Chemical blasts in Bangladesh kill at least 41 people, say reports

Article by Amanda Jasi

A CHEMICAL blaze and explosions at a container depot in Bangladesh have killed at least 41 people and “hundreds” of others are missing or injured, BBC News reports.  

Those killed and injured include rescue workers, and an earlier article from BBC News said journalists reporting on the blaze were among those missing.

Previous coverage reported at least 49 deaths, which has since been revised, with officials noting that some bodies had been counted twice. Reported figures on those injured differ but BBC News says about 300 people were injured, more than 12 of whom are in critical condition, and two firefighters are among those missing. The blaze broke out on 4 June.

The cause of the fire is currently unknown, but the Washington Post reports that fire officials said it spread quickly to containers of hydrogen peroxide, which led to multiple explosions. BBC News adds that officials said hydrogen peroxide containers were incorrectly labelled, and firefighters doused flames with water instead of foam, setting off an explosive reaction.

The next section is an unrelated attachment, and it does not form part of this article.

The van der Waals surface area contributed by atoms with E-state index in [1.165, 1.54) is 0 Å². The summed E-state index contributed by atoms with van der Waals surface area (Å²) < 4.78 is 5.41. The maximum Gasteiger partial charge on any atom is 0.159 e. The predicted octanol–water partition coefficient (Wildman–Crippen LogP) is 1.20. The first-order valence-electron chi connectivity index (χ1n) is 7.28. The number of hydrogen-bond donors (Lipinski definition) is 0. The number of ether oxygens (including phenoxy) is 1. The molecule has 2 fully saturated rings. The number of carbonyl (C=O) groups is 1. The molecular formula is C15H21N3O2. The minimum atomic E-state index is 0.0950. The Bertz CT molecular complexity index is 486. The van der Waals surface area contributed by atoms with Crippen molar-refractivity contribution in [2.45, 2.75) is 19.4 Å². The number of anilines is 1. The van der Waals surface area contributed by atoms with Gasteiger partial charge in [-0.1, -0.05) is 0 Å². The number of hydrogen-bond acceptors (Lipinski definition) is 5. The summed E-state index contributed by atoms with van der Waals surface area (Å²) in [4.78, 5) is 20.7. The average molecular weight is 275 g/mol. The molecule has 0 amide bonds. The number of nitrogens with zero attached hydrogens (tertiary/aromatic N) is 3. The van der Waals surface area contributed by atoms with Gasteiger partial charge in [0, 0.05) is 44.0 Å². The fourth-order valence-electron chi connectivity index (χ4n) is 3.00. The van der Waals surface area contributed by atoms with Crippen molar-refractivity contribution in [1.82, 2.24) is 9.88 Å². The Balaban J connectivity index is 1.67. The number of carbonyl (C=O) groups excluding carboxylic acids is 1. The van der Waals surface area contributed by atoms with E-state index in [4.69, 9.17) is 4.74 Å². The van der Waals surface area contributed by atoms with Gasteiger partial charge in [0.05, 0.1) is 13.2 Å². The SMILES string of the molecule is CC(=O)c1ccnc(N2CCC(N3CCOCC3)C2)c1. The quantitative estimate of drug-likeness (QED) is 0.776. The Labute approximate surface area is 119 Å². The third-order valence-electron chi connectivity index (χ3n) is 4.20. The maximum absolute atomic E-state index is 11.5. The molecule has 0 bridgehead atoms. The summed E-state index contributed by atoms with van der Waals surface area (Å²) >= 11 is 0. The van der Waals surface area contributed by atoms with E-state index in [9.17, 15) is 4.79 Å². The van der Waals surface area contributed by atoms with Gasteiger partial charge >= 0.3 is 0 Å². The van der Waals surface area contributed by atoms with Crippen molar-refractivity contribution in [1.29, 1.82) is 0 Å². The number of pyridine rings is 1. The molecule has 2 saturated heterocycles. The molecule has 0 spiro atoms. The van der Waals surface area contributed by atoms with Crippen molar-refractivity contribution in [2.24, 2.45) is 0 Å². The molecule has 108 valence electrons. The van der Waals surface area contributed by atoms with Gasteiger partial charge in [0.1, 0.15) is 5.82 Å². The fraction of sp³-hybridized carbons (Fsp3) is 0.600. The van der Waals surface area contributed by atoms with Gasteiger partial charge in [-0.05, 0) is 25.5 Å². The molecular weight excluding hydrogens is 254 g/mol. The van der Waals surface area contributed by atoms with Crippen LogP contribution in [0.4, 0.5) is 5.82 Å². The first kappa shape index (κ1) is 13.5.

The report says the depot owner has not commented on the allegations. The incident occurred at the BM Inland Container Depot, at Sitakunda, in the Chittagong district, Bangladesh. It is a joint venture with a Netherlands-based company. According to Associated Press, the blaze has raised concerns about the safety standards of such storage facilities in Bangladesh.

Based on conflicting reports, the depot contained up to about 4,000 containers at the time of the incident, and as many as 33 held hydrogen peroxide according to the Washington Post.

According to BBC News, the blaze is under control but has not been extinguished. The Washington Post reported previously that according to Atikuzzaman, Assistant Director of Fire Service, the army and navy were helping to douse the fire. BBC News previously reported that the army deployed sandbags to stop chemicals flowing into the Indian Ocean.

Reports highlight that people have compared the incident to a 2020 blast in Beirut that killed around 200 people and injured around 6,000. It occurred at a warehouse storing ammonium nitrate at the port of Beirut. A month later, another fire broke out at the port. News articles have also noted that the incident is the latest in a series reflecting the country’s poor industrial safety record.

Article by Amanda Jasi

Staff reporter, The Chemical Engineer

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